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Post Reply Which Party Is Really Racist?
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Posted 12/27/16

Dogempire wrote:


DeadlyOats wrote:


Dogempire wrote:

I don't know what your goal is in writing this considering that reading this gives the impression of the ramblings of a conspiracy theorist, but an online forum seems hardly the place to make such a claim.

If you want people to take you seriously then I would choose a different platform where you can go in-depth about the subject, because otherwise the claims you're making won't be taken seriously. Especially when the only evidence you're providing for such a claim is a personal anecdote which honestly sounds far-fetched.



That was a personal experience from my life. But I also worked for the County of Los Angels for seven years as a Child Support Officer, and I interviewed many welfare parents, in order to get the information needed for our attorneys to establish child support orders for the "dead-beat" parents.

My conversations with the workers of the Department of Social Services, reflected what I saw as a teen growing up, generational welfare recipients. I know. It's just more anecdotal evidence to you, but I think this is a national reality.


You should have mentioned that too then. It would give your argument more weight because so far it's just "This one thing happened to me so I'm going to generalize it to fit everyone."



When I saw how long my post was... I was like... "I think I wrote enough. Better stop here...."

I should have re-edited again, before posting.
qwueri 
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Posted 12/27/16

Rujikin wrote:

Democrats try to restrict blacks from voting, blacks vote for democrats.



Probably because those same Democrats switched Republican post 1964.
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Posted 12/27/16 , edited 8/29/17
Fucking party realignment people. Look it up.

We do not get anywhere quoting historical content out of context to make one party viable over another, when both parties are equally guilty.
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Posted 12/27/16

DeadlyOats wrote:


EichiXIII wrote:

I didn't read any of that because I find almost all of your posts to be complete garbage. So with that in mind my reply to this thread is simple. Neither party is in itself racist but some members of all parties are.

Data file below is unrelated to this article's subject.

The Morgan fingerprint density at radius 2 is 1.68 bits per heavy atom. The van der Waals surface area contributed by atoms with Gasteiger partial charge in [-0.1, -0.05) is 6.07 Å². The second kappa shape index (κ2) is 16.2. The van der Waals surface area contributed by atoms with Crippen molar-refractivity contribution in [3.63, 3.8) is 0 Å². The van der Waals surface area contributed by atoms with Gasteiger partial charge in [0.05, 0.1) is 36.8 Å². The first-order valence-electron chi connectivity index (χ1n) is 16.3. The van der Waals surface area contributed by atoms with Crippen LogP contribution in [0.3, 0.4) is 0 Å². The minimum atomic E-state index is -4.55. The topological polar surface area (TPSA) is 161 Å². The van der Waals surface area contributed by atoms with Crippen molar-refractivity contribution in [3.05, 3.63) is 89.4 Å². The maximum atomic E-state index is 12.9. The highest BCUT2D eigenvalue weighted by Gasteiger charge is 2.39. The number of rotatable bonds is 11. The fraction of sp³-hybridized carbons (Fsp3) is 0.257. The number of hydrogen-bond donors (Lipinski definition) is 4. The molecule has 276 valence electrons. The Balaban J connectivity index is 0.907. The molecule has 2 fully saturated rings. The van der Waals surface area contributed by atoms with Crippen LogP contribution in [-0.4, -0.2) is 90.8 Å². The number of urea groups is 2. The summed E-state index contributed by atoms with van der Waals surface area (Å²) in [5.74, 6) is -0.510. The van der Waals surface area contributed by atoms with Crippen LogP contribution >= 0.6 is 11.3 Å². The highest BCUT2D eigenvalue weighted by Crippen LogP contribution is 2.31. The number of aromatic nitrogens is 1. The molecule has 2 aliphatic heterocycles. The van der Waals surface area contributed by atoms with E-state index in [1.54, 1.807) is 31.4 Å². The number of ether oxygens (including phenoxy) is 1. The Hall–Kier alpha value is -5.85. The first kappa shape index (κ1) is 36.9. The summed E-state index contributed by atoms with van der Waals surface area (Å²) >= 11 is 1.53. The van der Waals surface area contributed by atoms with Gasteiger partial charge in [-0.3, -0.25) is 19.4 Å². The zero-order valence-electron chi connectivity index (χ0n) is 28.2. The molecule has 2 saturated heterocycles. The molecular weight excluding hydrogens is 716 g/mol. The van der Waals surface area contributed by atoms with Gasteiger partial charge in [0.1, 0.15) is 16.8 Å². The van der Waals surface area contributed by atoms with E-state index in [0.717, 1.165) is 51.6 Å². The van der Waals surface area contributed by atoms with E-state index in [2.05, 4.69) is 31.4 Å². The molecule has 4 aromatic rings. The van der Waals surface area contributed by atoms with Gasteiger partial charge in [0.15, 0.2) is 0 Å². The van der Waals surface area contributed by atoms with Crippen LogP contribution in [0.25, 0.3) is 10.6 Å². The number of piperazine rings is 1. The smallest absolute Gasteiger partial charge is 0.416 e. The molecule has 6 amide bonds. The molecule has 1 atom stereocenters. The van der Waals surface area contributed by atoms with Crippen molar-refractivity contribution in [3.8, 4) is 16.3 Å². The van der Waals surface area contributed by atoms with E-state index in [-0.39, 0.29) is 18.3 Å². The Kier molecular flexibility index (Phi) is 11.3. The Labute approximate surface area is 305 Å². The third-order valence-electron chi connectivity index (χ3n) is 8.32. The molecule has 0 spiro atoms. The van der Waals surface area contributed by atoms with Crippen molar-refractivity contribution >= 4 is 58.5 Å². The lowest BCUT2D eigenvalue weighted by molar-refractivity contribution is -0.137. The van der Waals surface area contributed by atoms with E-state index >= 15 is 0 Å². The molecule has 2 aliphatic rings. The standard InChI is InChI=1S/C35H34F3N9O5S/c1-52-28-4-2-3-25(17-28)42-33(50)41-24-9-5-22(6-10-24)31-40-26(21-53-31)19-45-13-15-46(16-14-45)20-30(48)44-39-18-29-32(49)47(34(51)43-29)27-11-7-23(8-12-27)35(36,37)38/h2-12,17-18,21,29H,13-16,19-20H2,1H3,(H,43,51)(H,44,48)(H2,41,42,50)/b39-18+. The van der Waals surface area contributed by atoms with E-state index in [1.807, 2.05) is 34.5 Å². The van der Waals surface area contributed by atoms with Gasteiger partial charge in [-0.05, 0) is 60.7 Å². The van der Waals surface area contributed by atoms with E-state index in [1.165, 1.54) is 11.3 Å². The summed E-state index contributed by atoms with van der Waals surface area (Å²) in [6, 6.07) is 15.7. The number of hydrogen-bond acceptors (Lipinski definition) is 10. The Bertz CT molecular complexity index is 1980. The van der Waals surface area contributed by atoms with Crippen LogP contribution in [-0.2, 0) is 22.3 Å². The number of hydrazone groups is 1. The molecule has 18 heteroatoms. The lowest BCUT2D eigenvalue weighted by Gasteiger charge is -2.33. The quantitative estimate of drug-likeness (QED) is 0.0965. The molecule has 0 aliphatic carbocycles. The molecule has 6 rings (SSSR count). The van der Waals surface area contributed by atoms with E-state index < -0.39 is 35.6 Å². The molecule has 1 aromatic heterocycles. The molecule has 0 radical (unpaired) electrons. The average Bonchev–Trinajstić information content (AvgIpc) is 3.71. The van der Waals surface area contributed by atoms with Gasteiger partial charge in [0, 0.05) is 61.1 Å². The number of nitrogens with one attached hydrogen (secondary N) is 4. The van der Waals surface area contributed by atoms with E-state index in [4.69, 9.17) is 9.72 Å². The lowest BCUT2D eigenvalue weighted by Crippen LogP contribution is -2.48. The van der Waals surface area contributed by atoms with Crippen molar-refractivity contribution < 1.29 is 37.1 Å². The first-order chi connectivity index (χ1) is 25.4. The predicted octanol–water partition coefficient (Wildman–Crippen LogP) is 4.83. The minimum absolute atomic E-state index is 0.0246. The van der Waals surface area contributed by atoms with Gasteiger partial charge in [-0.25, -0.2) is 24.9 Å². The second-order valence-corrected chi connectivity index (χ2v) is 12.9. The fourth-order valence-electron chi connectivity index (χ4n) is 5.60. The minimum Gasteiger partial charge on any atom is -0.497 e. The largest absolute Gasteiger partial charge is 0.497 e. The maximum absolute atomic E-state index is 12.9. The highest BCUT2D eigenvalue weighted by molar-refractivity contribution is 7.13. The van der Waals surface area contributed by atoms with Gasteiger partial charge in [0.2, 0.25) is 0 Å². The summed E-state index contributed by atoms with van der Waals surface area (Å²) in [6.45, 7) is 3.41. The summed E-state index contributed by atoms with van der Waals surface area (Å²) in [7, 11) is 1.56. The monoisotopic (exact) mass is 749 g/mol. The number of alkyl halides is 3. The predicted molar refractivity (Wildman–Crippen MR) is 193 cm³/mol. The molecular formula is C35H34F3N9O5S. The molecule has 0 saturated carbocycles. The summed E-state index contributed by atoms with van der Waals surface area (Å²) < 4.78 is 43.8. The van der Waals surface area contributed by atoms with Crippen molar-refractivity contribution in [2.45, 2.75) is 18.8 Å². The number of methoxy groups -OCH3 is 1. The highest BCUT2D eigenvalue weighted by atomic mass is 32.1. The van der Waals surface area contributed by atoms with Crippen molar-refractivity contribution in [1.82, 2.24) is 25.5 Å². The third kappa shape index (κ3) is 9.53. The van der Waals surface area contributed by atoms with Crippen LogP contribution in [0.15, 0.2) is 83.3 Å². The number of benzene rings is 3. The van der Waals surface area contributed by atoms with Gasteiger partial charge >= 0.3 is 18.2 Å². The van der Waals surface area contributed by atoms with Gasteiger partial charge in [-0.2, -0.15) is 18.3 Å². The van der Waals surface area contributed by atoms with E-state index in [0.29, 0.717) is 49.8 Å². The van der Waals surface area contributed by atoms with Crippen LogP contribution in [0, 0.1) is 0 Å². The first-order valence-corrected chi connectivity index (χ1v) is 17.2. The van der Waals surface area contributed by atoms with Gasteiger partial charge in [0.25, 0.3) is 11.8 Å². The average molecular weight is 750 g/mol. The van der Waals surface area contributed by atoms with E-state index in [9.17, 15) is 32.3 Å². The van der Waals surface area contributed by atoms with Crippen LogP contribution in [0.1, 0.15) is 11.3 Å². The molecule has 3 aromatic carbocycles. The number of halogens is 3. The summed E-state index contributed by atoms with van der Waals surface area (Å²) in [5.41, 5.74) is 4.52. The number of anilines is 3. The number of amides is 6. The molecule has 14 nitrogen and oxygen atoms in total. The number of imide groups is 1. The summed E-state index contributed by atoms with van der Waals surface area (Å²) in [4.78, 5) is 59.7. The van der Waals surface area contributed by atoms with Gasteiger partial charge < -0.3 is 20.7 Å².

Your comment is complete garbage, because you are not basing your ignorant remark on anything I've said. If you don't like what I talk about. Then don't click on my posts. You have the power not to click. Did you know that?


It was my fault for not looking at who had posted it before I clicked on the thread and since I was already here I posted a response to the title. I am fully aware of what I am capable of. I chose to click without looking and I chose to post without reading it. I am free to do these things as well you know?
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Posted 12/27/16 , edited 8/28/17
I want to point out that I said, in my post that the political parties have abandoned racism. They are now focused on classism. Divide by class, not race. There are many powerful, Black, Hispanic, Asian people in U.S., State, and local government today. They have divided America by class.

The welfare class, the poor working class (this is new. These used to be the blue collar workers - factory workers with good factory jobs), the lower middle class (which is where blue collar workers used to be. All that's left of the lower middle class are middle management, and government worker types), the upper middle class (which is mostly wiped out. Either they went up to be rich, or they were wiped by the market crash of 2009-2010), the rich, and the super rich (the 1%).
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18 / F / Metairie//Louisia...
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Posted 12/27/16
Wikipedia isn't a reliable source -_- gr
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20 / M / Bundaberg, Queens...
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Posted 12/27/16
a party for a KKK member of course
mxdan 
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27 / M / A Husk.
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Posted 12/27/16

Rujikin wrote:

Don't forget Democrats created the KKK and fillabustered the civil rights act.

From Wikipedia:


In effect, the Klan was a military force serving the interests of the Democratic party, the planter class, and all those who desired restoration of white supremacy. Its purposes were political, but political in the broadest sense, for it sought to affect power relations, both public and private, throughout Southern society. It aimed to reverse the interlocking changes sweeping over the South during Reconstruction: to destroy the Republican party's infrastructure, undermine the Reconstruction state, reestablish control of the black labor force, and restore racial subordination in every aspect of Southern life.